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The use of porous disks in flow injection analysis for advancements in sample introduction and liquid-liquid extraction

by Swanker, Susanne Tracey

Abstract (Summary)
A porous disk device is described that was used for the introduction of sample solutions into a flow system and for on-line extractions. A 0.5$\mu$m 316L stainless steel disk with a 6.35mm diameter and 1.6mm thickness was placed in a Teflon piece of the same thickness and then sandwiched between two blocks of Lucite. Flow channels were made on either side of the disk by cutting oval-shaped holes in Teflon spacers inserted between the disk and the blocks. The disk's void volume was determined with the device placed in a computer-controlled flow manifold. Samples of As(III) were injected, collected in a titration cell and titrated with electrogenerated Ce(IV). The generated titration curves were used to determine the microequivalents of Ce(IV) at the endpoint which were then used with the titration reaction stoichiometry to determine the volume of As(III) injected. The y-intercept of a plot of As(III) volume injected vs. injection times adjusted for flow rates was the void volume of the porous disk. Three determinations using this experiment yielded an average disk volume of 20.60 $\pm$ 0.32$\mu$L. Reproducible injections of a nickel sulfate solution were demonstrated. The device was adapted to perform on-line extractions of caffeine from aqueous solutions into methylene chloride. The aqueous solutions were flowed past the porous disk so that the caffeine was extracted into the CH$\sb2$Cl$\sb2$ contained in the disk. A dispersion of 6.6 was determined for the injection of the plug of solution in the disk into the flow stream and delivery to the detector. A calibration curve of the steady state absorbance vs. concentration of caffeine solutions in $\rm CH\sb2Cl\sb2$ yielded a molar absorptivity coefficient of 6785 M$\sp{-1}$cm$\sp{-1}$. Extraction efficiencies from 0.53 to 2.1%, were obtained for a series of aqueous caffeine solutions ranging in concentration from 0.10002mM to 10.002mM and using a sample volume of 393$\mu$L. The effect of increasing the time that the aqueous caffeine solution was exposed to the $\rm CH\sb2Cl\sb2$ was investigated. The extraction efficiencies increased for hold times up to 180s, after which a decrease in extraction efficiencies was observed. Finally, the feasibility of analyzing real samples containing caffeine was demonstrated through the on-line analysis of a cola sample.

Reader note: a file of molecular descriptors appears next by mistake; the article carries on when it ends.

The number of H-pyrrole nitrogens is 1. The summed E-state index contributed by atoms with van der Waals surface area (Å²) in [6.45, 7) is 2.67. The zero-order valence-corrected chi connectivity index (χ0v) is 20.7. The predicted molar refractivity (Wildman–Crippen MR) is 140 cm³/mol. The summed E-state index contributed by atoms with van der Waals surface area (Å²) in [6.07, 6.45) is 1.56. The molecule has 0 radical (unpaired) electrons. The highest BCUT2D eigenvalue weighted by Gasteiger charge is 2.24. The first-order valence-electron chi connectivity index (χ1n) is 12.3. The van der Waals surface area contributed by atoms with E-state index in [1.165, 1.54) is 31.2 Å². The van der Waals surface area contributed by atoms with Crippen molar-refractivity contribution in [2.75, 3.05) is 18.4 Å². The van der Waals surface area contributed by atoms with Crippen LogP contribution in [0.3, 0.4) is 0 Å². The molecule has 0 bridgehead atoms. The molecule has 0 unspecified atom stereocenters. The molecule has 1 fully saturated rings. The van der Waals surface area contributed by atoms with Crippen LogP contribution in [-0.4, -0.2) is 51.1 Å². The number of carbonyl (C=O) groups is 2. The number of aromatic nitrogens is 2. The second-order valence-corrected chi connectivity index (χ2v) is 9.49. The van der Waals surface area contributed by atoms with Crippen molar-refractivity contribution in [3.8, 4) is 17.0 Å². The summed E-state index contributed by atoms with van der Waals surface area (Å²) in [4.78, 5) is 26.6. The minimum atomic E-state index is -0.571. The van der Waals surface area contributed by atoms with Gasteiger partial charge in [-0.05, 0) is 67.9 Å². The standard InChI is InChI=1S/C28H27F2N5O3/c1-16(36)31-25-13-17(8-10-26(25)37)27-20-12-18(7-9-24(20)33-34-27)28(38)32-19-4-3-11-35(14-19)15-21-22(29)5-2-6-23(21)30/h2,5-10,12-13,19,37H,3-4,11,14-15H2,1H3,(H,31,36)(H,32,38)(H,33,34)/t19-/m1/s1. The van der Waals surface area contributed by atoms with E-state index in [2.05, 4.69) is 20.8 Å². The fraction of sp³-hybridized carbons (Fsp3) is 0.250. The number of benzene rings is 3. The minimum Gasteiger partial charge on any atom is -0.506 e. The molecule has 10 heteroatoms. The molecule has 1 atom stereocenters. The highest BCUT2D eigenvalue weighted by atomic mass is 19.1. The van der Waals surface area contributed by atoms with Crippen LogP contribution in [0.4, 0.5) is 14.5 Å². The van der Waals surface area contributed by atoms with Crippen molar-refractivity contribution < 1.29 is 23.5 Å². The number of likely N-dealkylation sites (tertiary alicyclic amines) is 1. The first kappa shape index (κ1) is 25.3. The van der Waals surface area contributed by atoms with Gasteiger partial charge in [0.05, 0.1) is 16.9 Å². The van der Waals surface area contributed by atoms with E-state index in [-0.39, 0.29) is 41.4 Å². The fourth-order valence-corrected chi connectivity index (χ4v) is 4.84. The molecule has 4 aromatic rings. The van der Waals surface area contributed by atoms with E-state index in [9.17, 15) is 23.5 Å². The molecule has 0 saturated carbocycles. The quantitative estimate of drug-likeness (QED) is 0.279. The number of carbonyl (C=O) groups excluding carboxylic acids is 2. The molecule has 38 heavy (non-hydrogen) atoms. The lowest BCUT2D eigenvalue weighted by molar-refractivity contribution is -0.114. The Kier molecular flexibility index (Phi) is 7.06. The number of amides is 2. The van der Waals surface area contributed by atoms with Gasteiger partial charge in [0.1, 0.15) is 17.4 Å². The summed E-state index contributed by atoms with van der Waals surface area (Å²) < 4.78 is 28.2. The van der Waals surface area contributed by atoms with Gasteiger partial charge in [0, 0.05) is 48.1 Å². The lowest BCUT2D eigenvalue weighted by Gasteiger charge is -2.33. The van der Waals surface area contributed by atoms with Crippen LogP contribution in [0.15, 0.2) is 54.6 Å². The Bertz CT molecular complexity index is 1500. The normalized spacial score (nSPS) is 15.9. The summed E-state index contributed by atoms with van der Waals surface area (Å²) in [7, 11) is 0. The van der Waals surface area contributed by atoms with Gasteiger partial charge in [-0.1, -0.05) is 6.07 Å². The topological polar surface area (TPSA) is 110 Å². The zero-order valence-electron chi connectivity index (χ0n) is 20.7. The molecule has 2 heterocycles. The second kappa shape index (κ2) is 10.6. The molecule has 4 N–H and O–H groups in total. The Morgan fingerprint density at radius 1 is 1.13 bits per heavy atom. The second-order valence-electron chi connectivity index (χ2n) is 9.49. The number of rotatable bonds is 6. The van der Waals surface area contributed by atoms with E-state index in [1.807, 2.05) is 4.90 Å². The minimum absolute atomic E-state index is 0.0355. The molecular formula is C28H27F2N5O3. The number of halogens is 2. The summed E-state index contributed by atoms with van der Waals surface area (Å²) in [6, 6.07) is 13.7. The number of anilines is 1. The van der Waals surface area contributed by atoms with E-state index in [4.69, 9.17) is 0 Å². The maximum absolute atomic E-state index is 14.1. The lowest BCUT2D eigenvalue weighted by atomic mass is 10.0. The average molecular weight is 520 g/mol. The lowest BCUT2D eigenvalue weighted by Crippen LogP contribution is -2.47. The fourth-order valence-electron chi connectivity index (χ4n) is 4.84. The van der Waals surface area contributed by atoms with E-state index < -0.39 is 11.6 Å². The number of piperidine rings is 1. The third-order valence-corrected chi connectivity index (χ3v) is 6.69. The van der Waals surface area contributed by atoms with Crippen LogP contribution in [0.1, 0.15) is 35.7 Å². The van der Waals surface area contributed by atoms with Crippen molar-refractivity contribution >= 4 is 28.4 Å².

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School:University of Massachusetts Amherst

School Location:USA - Massachusetts

Source Type:Master's Thesis

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Date of Publication:01/01/1997

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